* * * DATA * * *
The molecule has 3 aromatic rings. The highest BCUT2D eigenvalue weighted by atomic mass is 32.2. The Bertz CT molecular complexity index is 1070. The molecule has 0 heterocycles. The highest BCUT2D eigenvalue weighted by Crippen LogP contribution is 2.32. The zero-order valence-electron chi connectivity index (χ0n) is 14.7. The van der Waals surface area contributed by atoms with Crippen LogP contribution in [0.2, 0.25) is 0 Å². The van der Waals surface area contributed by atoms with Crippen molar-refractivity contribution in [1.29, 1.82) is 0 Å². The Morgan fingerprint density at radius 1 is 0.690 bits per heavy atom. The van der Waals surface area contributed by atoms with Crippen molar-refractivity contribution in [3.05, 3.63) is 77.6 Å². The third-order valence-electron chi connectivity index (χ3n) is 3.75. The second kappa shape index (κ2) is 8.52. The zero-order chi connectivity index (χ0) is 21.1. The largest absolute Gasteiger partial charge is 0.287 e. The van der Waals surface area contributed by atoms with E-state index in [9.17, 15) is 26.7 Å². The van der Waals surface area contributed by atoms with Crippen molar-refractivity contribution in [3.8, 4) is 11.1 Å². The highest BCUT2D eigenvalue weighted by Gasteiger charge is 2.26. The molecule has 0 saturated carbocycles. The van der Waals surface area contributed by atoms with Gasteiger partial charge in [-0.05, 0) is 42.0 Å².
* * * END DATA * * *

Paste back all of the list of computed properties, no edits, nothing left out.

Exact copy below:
The molecule has 3 aromatic rings. The highest BCUT2D eigenvalue weighted by atomic mass is 32.2. The Bertz CT molecular complexity index is 1070. The molecule has 0 heterocycles. The highest BCUT2D eigenvalue weighted by Crippen LogP contribution is 2.32. The zero-order valence-electron chi connectivity index (χ0n) is 14.7. The van der Waals surface area contributed by atoms with Crippen LogP contribution in [0.2, 0.25) is 0 Å². The van der Waals surface area contributed by atoms with Crippen molar-refractivity contribution in [1.29, 1.82) is 0 Å². The Morgan fingerprint density at radius 1 is 0.690 bits per heavy atom. The van der Waals surface area contributed by atoms with Crippen molar-refractivity contribution in [3.05, 3.63) is 77.6 Å². The third-order valence-electron chi connectivity index (χ3n) is 3.75. The second kappa shape index (κ2) is 8.52. The zero-order chi connectivity index (χ0) is 21.1. The largest absolute Gasteiger partial charge is 0.287 e. The van der Waals surface area contributed by atoms with E-state index in [9.17, 15) is 26.7 Å². The van der Waals surface area contributed by atoms with Crippen molar-refractivity contribution in [3.8, 4) is 11.1 Å². The highest BCUT2D eigenvalue weighted by Gasteiger charge is 2.26. The molecule has 0 saturated carbocycles. The van der Waals surface area contributed by atoms with Gasteiger partial charge in [-0.05, 0) is 42.0 Å².